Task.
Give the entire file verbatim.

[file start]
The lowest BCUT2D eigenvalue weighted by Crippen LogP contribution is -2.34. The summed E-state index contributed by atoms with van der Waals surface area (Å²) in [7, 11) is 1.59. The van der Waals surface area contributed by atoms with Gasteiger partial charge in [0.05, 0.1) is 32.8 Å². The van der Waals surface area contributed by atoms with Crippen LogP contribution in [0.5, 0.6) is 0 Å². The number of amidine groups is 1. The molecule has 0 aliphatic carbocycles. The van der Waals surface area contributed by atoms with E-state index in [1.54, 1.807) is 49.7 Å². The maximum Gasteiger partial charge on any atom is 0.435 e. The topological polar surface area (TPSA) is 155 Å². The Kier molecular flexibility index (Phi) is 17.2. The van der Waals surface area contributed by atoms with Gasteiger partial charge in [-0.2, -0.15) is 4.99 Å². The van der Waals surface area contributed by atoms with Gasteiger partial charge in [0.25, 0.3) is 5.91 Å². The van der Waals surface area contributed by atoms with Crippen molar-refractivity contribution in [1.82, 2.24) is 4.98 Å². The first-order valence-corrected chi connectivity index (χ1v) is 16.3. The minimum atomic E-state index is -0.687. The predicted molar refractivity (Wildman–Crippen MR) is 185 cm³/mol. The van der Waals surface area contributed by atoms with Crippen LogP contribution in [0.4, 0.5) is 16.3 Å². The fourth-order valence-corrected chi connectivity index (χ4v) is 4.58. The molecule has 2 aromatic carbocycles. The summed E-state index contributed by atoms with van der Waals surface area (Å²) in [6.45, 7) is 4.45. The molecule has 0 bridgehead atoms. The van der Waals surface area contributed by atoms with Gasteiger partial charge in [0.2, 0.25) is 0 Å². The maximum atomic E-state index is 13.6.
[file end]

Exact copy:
The lowest BCUT2D eigenvalue weighted by Crippen LogP contribution is -2.34. The summed E-state index contributed by atoms with van der Waals surface area (Å²) in [7, 11) is 1.59. The van der Waals surface area contributed by atoms with Gasteiger partial charge in [0.05, 0.1) is 32.8 Å². The van der Waals surface area contributed by atoms with Crippen LogP contribution in [0.5, 0.6) is 0 Å². The number of amidine groups is 1. The molecule has 0 aliphatic carbocycles. The van der Waals surface area contributed by atoms with E-state index in [1.54, 1.807) is 49.7 Å². The maximum Gasteiger partial charge on any atom is 0.435 e. The topological polar surface area (TPSA) is 155 Å². The Kier molecular flexibility index (Phi) is 17.2. The van der Waals surface area contributed by atoms with Gasteiger partial charge in [-0.2, -0.15) is 4.99 Å². The van der Waals surface area contributed by atoms with Gasteiger partial charge in [0.25, 0.3) is 5.91 Å². The van der Waals surface area contributed by atoms with Crippen molar-refractivity contribution in [1.82, 2.24) is 4.98 Å². The first-order valence-corrected chi connectivity index (χ1v) is 16.3. The minimum atomic E-state index is -0.687. The predicted molar refractivity (Wildman–Crippen MR) is 185 cm³/mol. The van der Waals surface area contributed by atoms with Crippen LogP contribution in [0.4, 0.5) is 16.3 Å². The fourth-order valence-corrected chi connectivity index (χ4v) is 4.58. The molecule has 2 aromatic carbocycles. The summed E-state index contributed by atoms with van der Waals surface area (Å²) in [6.45, 7) is 4.45. The molecule has 0 bridgehead atoms. The van der Waals surface area contributed by atoms with Gasteiger partial charge in [0.2, 0.25) is 0 Å². The maximum atomic E-state index is 13.6.